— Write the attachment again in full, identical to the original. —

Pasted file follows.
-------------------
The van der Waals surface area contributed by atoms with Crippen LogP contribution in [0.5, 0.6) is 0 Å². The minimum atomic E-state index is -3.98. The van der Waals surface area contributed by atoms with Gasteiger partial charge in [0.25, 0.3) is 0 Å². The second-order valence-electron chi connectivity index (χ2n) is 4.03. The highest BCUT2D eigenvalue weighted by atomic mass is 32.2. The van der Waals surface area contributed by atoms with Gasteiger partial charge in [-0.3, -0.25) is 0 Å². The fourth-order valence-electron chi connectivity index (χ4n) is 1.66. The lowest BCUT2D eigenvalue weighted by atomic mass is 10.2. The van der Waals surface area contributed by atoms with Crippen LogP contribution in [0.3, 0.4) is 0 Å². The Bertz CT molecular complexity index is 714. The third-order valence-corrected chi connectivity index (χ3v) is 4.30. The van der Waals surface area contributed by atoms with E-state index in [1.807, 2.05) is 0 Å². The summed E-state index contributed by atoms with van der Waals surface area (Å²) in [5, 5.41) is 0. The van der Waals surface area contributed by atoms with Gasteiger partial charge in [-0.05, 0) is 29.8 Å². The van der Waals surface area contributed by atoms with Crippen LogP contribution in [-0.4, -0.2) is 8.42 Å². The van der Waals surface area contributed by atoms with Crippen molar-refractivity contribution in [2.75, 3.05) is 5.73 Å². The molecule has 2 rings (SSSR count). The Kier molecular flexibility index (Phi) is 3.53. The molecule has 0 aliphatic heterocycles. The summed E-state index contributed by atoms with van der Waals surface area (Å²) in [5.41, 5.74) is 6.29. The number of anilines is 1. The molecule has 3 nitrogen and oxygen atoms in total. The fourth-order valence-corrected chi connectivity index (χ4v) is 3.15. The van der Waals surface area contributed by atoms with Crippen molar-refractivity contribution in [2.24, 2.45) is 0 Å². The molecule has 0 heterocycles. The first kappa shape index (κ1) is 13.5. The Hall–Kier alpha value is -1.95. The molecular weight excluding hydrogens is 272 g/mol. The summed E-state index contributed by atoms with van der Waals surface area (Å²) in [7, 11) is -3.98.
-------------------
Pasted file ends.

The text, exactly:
The van der Waals surface area contributed by atoms with Crippen LogP contribution in [0.5, 0.6) is 0 Å². The minimum atomic E-state index is -3.98. The van der Waals surface area contributed by atoms with Gasteiger partial charge in [0.25, 0.3) is 0 Å². The second-order valence-electron chi connectivity index (χ2n) is 4.03. The highest BCUT2D eigenvalue weighted by atomic mass is 32.2. The van der Waals surface area contributed by atoms with Gasteiger partial charge in [-0.3, -0.25) is 0 Å². The fourth-order valence-electron chi connectivity index (χ4n) is 1.66. The lowest BCUT2D eigenvalue weighted by atomic mass is 10.2. The van der Waals surface area contributed by atoms with Crippen LogP contribution in [0.3, 0.4) is 0 Å². The Bertz CT molecular complexity index is 714. The third-order valence-corrected chi connectivity index (χ3v) is 4.30. The van der Waals surface area contributed by atoms with E-state index in [1.807, 2.05) is 0 Å². The summed E-state index contributed by atoms with van der Waals surface area (Å²) in [5, 5.41) is 0. The van der Waals surface area contributed by atoms with Gasteiger partial charge in [-0.05, 0) is 29.8 Å². The van der Waals surface area contributed by atoms with Crippen LogP contribution in [-0.4, -0.2) is 8.42 Å². The van der Waals surface area contributed by atoms with Crippen molar-refractivity contribution in [2.75, 3.05) is 5.73 Å². The molecule has 2 rings (SSSR count). The Kier molecular flexibility index (Phi) is 3.53. The molecule has 0 aliphatic heterocycles. The summed E-state index contributed by atoms with van der Waals surface area (Å²) in [5.41, 5.74) is 6.29. The number of anilines is 1. The molecule has 3 nitrogen and oxygen atoms in total. The fourth-order valence-corrected chi connectivity index (χ4v) is 3.15. The van der Waals surface area contributed by atoms with Crippen molar-refractivity contribution in [2.24, 2.45) is 0 Å². The molecule has 0 heterocycles. The first kappa shape index (κ1) is 13.5. The Hall–Kier alpha value is -1.95. The molecular weight excluding hydrogens is 272 g/mol. The summed E-state index contributed by atoms with van der Waals surface area (Å²) in [7, 11) is -3.98.